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Fulton County’s development authority subsidizes workforce housing in Atlanta

Heritage Station. (Photo by David Pendered)

By David Pendered

Fulton County’s development authority received the green light Wednesday from the county commissioners to proceed with the financing of a housing rehabilitation project in Atlanta, despite recent criticisms.

About 370 affordable apartment units priced for workers and senior citizens will be rehabilitated through the program. The complex is located on the border of the Pittsburgh and Mechanicsville neighborhoods in Southwest Atlanta.

The development authority plans to issue up to $58 million to help finance the acquisition and renovation of Heritage Station, located at 765 McDaniel St., on the west side of the railroad tracks that run along the western border of Downtown Atlanta.

Fulton County taxpayers are not on the hook to repay the bonds, which are backed by the revenue from the rental units. Investors are informed of risks.

The planned financing comes on the heels of criticism of the authority for subsidizing developments in Atlanta and for its operating policies. Attention evidently has waned.

No outside parties attended the virtual Oct. 25 hearing where financing for the Atlanta project was discussed. As the certification of the meeting notes: “Because no parties were present at the Hearing, no matters were discussed.”

Efforts by the board that oversees the authority to respond to criticism include policy changes and the hiring of an interim executive director, Sarah-Elizabeth Langford. Langford was appointed in 2017 to the Board of Regents, which oversees the University System of Georgia.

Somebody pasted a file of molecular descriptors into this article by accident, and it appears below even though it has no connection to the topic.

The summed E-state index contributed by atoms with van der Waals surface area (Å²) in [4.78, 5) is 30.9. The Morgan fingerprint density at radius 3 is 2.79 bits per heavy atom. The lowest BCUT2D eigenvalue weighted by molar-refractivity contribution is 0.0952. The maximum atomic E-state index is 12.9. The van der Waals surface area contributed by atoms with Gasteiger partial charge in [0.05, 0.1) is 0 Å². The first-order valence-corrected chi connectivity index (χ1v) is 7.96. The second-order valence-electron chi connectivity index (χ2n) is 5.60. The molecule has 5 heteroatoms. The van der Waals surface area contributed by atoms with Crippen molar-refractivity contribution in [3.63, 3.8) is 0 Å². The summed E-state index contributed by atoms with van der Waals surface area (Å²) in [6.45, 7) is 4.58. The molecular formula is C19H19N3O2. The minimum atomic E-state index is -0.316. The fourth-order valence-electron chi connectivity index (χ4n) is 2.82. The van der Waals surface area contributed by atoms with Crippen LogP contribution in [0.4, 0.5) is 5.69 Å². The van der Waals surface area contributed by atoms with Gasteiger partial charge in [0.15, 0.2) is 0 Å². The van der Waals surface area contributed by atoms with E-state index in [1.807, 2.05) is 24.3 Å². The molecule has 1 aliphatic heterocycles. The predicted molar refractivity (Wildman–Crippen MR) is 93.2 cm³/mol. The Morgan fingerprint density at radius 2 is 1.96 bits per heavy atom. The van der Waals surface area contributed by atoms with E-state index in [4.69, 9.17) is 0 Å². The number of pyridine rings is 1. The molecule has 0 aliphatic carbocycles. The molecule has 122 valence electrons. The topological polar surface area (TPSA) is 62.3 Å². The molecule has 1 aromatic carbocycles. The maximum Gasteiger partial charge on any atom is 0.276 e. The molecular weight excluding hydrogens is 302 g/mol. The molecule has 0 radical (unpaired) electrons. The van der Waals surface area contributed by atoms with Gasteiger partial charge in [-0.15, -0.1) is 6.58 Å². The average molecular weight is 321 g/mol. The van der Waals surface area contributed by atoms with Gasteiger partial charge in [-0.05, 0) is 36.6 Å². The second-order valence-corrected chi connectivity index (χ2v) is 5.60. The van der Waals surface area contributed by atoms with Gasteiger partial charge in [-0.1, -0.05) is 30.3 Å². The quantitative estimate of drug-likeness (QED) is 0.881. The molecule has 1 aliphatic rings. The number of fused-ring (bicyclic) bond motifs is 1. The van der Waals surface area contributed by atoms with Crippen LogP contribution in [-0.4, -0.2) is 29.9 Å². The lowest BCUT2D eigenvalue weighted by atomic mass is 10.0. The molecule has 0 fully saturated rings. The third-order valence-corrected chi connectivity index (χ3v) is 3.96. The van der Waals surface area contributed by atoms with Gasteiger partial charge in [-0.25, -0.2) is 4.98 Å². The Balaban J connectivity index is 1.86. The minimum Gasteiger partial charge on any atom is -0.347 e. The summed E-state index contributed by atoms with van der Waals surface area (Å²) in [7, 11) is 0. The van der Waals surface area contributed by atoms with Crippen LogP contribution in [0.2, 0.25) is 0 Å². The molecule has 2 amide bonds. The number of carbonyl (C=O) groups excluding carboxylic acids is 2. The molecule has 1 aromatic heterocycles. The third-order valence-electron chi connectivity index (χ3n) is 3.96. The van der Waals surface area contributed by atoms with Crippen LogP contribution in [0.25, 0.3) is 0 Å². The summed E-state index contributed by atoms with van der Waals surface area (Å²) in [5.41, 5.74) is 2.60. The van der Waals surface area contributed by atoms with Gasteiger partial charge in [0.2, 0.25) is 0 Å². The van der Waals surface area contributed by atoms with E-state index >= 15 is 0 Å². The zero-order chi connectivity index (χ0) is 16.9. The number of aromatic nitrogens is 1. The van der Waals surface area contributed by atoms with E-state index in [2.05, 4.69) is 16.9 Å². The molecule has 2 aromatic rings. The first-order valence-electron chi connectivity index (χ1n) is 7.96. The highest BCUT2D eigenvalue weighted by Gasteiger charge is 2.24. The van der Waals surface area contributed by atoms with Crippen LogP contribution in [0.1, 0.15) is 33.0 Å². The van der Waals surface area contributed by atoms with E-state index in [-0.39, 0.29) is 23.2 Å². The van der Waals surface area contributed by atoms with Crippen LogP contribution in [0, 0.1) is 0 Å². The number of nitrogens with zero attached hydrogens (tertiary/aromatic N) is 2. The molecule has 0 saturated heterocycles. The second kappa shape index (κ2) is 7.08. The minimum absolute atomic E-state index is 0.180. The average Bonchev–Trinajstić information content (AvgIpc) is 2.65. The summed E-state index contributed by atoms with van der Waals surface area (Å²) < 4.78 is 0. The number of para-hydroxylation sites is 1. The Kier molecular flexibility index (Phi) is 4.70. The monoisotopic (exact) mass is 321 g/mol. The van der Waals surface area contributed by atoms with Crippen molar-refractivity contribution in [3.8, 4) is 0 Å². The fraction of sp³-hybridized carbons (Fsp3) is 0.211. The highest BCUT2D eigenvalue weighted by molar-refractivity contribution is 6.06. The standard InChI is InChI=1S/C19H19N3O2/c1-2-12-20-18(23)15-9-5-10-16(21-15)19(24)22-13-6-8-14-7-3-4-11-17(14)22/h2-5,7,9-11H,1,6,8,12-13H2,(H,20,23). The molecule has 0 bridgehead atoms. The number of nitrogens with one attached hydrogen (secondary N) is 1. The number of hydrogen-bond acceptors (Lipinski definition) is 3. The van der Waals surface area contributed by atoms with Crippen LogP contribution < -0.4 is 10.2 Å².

The Fulton County Board of Commissioners on Wednesday approved a procedural step necessary for the debt to be issued as federally tax-exempt bonds.

Fulton County commissioners traditionally vote on proposed tax-exempt status for such bonds, though the board did, in 1996, authorize the county chairperson to approve the status without commission review. This measure was intended to expedite the issue of these tax-exempt bonds, according to the legislation.

Heritage Station has the appearance of the garden-style rental communities popular in the 1980s.

Buildings are grouped around islands of grass and trees crisscrossed by sidewalks. Paved surface parking is interspersed among the buildings. The brick structures and roofs appeared intact on a windshield tour Wednesday. Grounds were tended and the sole sign of apparent inattention to maintenance was the failure of the front security gate to close.

Terms call for two bond issues: up to $35 million to acquire and preserve about 220 units of affordable workforce housing at Heritage Station Family Apartments; up to $23 million to acquire and preserve about 150 units of affordable units at Heritage Station Senior Apartments. The pool, fitness center, laundry facility and other common areas are included in the deal, according to terms in the package approved by Fulton commissioners.

The purchaser is Heritage Station LLC, which was incorporated in Georgia as a not-for-profit entity on Oct. 12, according to records maintained by the Georgia secretary of state.

Heritage Station is in an area that has long been a pocket of poverty. Located south of Downtown Atlanta, the neighborhoods are the southwest corner of I-20 and the Downtown Connector.

Fortunes are changing in these neighborhoods, though. A spec house in Pittsburgh was under contract in July at a listing price of $718,000. On Wednesday, workers were renovating a house a few doors west on McDaniel Street from one with fire damage evident in the attic.

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David Pendered

David Pendered, Managing Editor, is an Atlanta journalist with more than 30 years experience reporting on the region’s urban affairs, from Atlanta City Hall to the state Capitol. Since 2008, he has written for print and digital publications, and advised on media and governmental affairs. Previously, he spent more than 26 years with The Atlanta Journal-Constitution and won awards for his coverage of schools and urban development. David graduated from North Carolina State University and was a Western Knight Center Fellow.

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